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The Beginnings of a Plan - Test Adventure Dev 01




It is time to really get my teeth into my new project. I'll be using posts on this blog called "dev diaries" (original huh?) for this project as a way to take notes and organise my thoughts. Also with luck I may get some practical input form more experienced people. I started on the general outline yesterday, so this morning I want to take a few moments to collect my thoughts on the project and consider what to do next.

Project: Test Adventure

The goal of this project is to learn C# in a practical environment by creating a text adventure game. If the timing allows I would also like to look at adding some features to make the project valid for the "Dungeon Crawler Challenge" @GameDev.net. This will require the additional inclusion of Sound and Combat which are not in my original plans for the project.

Game Design Goals :

  • The game will run in the Console
  • The game will be programmed in C#
  • The game will have a pseudo-Natural Language Processor. This is the main goal of the project and its main focus.
  • The project will contain: Rooms, Items and a Inventory.
  • It will use TxT Data Files to read content into the game so I can edit the game data in a easier way rather than directly in the code blocks.
    • This will require the development of a txt file phraser and some kind of formatting for it to read.
  • I would like to have a SAVE and LOAD system.

Lower Priority Design Goals :

  • A Map System for the player - as an expansion to the inventory system.
  • Sound, Music

Lowest Priority Design Goals :

  • Adding features to bring project inline with the minimum requirements of the GameDev.net "Dungeon Crawler Challenge".
    • Monsters / Combat / Loot

Dev 01: Test Adventure

The biggest issue I am having at the moment is trying to work out how to structure the application. As I have literally only ever made a single application (see my Tick Tack Toe Game a few weeks ago) the organisation of the classes and how the object interact seem to me to be the most complex part of this project so far. Actually fooling around in the logic to make the code do stuff is not that difficult (or so it seems at this stage) but working out an efficient and easy to implement / edit structure for the game is rather hard. I originally planned to get it all out on paper making flow diagrams and stuff.. but a very experienced programmer mate of mine said that I really should just get in there and get my hands dirty. In his experience redesign is a big part of development. The more you work on a project, in a practical way the better you understand its needs for the design. His attitude is that you simply can not predict everything.. so why try. All it dose is slow you down in very boring clerical work. This made a lot of sense to me.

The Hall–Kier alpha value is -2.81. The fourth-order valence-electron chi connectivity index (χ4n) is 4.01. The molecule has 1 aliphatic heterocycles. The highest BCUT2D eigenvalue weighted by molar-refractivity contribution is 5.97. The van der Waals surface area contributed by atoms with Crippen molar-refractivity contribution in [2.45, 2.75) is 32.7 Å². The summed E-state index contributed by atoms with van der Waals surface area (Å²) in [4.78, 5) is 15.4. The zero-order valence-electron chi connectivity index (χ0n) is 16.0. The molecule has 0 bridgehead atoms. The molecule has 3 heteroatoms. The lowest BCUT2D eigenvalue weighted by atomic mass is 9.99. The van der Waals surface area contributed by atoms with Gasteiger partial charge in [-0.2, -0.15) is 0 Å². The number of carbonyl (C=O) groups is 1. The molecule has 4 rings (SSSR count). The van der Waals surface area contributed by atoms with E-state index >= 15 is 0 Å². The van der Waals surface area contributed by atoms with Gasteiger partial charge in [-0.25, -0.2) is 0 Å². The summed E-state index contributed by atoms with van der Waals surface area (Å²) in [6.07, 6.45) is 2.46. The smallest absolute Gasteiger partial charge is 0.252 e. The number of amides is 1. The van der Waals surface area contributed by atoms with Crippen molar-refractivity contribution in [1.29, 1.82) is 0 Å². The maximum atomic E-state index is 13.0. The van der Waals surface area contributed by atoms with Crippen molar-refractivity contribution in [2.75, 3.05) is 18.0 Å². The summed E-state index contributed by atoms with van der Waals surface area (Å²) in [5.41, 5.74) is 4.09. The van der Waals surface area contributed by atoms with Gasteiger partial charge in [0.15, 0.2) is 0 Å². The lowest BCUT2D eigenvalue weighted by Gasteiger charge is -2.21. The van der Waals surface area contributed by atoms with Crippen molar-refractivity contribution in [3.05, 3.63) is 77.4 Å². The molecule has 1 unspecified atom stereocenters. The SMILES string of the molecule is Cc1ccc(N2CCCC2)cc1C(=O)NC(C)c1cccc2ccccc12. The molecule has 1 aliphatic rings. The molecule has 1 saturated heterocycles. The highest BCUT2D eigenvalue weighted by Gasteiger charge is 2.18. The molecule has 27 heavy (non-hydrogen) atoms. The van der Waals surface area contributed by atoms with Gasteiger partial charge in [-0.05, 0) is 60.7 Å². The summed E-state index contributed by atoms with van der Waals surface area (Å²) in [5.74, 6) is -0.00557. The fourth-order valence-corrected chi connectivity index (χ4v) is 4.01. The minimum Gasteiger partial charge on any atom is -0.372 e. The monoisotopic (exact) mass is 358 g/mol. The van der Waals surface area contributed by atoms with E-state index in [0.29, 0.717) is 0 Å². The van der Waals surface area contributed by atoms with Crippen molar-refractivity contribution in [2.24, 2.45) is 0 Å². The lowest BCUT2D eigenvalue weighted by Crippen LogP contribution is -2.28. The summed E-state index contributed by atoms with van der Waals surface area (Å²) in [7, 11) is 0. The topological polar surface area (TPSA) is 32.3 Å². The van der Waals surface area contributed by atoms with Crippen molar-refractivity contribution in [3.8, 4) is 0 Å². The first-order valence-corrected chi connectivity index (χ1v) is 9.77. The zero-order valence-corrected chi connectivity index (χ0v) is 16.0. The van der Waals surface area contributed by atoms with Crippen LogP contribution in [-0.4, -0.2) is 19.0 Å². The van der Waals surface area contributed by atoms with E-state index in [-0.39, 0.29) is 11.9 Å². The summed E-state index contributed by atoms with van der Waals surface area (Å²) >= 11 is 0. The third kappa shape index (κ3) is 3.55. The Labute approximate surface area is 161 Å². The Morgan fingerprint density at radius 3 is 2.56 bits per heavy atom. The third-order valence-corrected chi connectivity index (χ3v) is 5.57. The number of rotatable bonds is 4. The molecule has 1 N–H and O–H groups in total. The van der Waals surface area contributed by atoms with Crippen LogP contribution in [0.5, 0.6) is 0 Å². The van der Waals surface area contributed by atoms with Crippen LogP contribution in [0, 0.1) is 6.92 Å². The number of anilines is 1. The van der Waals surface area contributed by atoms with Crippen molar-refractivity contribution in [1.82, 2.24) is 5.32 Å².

Skeleton Classes (completed and functional)

  • Program - This is the main game loop. I want this to be nearly empty.. with just a initialisation start screen and then a game loop that runs until exit and then the exit messages.
  • Engine - This is a system I made up for the Tick Tack Toe Game, I liked out it worked so want to continue it. The Engine will handle all application function calls to other parts of the program including initialisation. The "Program" class itself should only consist of Engine Calls.
  • GameState - Again I used this in my Tick Tack Toe Game this class will simply track gamestates like end game and stuff and feed that to the Engine.
  • ConsoleBuffer - In Tick Tack Toe Game I had all the console printouts compiled into string lists of lines before being printed. This worked well I thought and I'll try and do it this way again.